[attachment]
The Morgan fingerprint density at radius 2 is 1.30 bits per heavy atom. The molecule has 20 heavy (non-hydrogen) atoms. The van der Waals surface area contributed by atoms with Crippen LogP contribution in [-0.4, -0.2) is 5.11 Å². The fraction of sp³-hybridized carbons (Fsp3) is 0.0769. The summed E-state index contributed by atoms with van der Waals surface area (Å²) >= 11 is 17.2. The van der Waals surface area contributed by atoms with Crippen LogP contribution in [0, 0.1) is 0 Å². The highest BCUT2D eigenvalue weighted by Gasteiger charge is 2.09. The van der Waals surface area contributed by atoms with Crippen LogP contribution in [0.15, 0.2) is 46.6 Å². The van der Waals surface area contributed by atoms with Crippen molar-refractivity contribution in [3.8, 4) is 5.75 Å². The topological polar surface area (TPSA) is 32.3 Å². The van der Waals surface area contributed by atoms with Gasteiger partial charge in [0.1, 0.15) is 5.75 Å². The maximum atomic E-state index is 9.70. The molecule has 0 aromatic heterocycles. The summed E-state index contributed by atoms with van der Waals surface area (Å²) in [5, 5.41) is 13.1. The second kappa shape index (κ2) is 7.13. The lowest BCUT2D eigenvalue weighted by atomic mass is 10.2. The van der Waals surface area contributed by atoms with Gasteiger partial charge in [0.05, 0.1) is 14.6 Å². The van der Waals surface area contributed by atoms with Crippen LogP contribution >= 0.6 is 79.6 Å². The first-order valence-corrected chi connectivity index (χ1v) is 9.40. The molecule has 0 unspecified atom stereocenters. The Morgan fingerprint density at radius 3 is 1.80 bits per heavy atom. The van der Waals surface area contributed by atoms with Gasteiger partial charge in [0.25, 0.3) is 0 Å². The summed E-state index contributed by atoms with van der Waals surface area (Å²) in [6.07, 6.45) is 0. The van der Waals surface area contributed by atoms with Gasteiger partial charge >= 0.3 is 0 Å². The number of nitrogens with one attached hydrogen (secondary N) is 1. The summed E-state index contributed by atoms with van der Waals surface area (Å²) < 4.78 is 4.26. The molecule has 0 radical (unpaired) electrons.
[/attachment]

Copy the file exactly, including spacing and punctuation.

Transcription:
The Morgan fingerprint density at radius 2 is 1.30 bits per heavy atom. The molecule has 20 heavy (non-hydrogen) atoms. The van der Waals surface area contributed by atoms with Crippen LogP contribution in [-0.4, -0.2) is 5.11 Å². The fraction of sp³-hybridized carbons (Fsp3) is 0.0769. The summed E-state index contributed by atoms with van der Waals surface area (Å²) >= 11 is 17.2. The van der Waals surface area contributed by atoms with Crippen LogP contribution in [0, 0.1) is 0 Å². The highest BCUT2D eigenvalue weighted by Gasteiger charge is 2.09. The van der Waals surface area contributed by atoms with Crippen LogP contribution in [0.15, 0.2) is 46.6 Å². The van der Waals surface area contributed by atoms with Crippen molar-refractivity contribution in [3.8, 4) is 5.75 Å². The topological polar surface area (TPSA) is 32.3 Å². The van der Waals surface area contributed by atoms with Gasteiger partial charge in [0.1, 0.15) is 5.75 Å². The maximum atomic E-state index is 9.70. The molecule has 0 aromatic heterocycles. The summed E-state index contributed by atoms with van der Waals surface area (Å²) in [5, 5.41) is 13.1. The second kappa shape index (κ2) is 7.13. The lowest BCUT2D eigenvalue weighted by atomic mass is 10.2. The van der Waals surface area contributed by atoms with Gasteiger partial charge in [0.05, 0.1) is 14.6 Å². The van der Waals surface area contributed by atoms with Crippen LogP contribution >= 0.6 is 79.6 Å². The first-order valence-corrected chi connectivity index (χ1v) is 9.40. The molecule has 0 unspecified atom stereocenters. The Morgan fingerprint density at radius 3 is 1.80 bits per heavy atom. The van der Waals surface area contributed by atoms with Gasteiger partial charge in [0.25, 0.3) is 0 Å². The summed E-state index contributed by atoms with van der Waals surface area (Å²) in [6.07, 6.45) is 0. The van der Waals surface area contributed by atoms with Gasteiger partial charge >= 0.3 is 0 Å². The number of nitrogens with one attached hydrogen (secondary N) is 1. The summed E-state index contributed by atoms with van der Waals surface area (Å²) < 4.78 is 4.26. The molecule has 0 radical (unpaired) electrons.